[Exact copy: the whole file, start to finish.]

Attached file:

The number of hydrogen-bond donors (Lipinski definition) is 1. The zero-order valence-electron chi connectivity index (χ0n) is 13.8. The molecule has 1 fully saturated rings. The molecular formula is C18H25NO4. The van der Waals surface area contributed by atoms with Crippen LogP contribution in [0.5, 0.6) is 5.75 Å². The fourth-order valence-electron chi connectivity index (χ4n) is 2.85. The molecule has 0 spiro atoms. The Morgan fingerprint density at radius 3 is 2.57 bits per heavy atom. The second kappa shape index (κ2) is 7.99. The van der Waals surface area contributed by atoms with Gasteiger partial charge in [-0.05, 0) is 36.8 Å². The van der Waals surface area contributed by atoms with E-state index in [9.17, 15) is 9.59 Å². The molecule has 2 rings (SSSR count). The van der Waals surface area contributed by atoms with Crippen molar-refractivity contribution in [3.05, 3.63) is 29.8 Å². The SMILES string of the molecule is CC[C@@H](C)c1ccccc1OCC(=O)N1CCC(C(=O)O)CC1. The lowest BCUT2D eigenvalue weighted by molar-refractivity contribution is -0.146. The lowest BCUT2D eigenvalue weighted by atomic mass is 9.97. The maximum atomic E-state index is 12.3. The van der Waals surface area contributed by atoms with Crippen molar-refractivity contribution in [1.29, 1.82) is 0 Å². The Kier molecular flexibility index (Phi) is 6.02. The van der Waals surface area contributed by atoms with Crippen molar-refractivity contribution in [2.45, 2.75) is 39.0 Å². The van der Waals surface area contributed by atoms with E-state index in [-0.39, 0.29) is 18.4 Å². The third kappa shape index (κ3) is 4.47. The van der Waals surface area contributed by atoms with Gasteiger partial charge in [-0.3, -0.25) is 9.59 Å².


The number of hydrogen-bond donors (Lipinski definition) is 1. The zero-order valence-electron chi connectivity index (χ0n) is 13.8. The molecule has 1 fully saturated rings. The molecular formula is C18H25NO4. The van der Waals surface area contributed by atoms with Crippen LogP contribution in [0.5, 0.6) is 5.75 Å². The fourth-order valence-electron chi connectivity index (χ4n) is 2.85. The molecule has 0 spiro atoms. The Morgan fingerprint density at radius 3 is 2.57 bits per heavy atom. The second kappa shape index (κ2) is 7.99. The van der Waals surface area contributed by atoms with Gasteiger partial charge in [-0.05, 0) is 36.8 Å². The van der Waals surface area contributed by atoms with E-state index in [9.17, 15) is 9.59 Å². The molecule has 2 rings (SSSR count). The van der Waals surface area contributed by atoms with Crippen molar-refractivity contribution in [3.05, 3.63) is 29.8 Å². The SMILES string of the molecule is CC[C@@H](C)c1ccccc1OCC(=O)N1CCC(C(=O)O)CC1. The lowest BCUT2D eigenvalue weighted by molar-refractivity contribution is -0.146. The lowest BCUT2D eigenvalue weighted by atomic mass is 9.97. The maximum atomic E-state index is 12.3. The van der Waals surface area contributed by atoms with Crippen molar-refractivity contribution in [1.29, 1.82) is 0 Å². The Kier molecular flexibility index (Phi) is 6.02. The van der Waals surface area contributed by atoms with Crippen molar-refractivity contribution in [2.45, 2.75) is 39.0 Å². The van der Waals surface area contributed by atoms with E-state index in [-0.39, 0.29) is 18.4 Å². The third kappa shape index (κ3) is 4.47. The van der Waals surface area contributed by atoms with Gasteiger partial charge in [-0.3, -0.25) is 9.59 Å².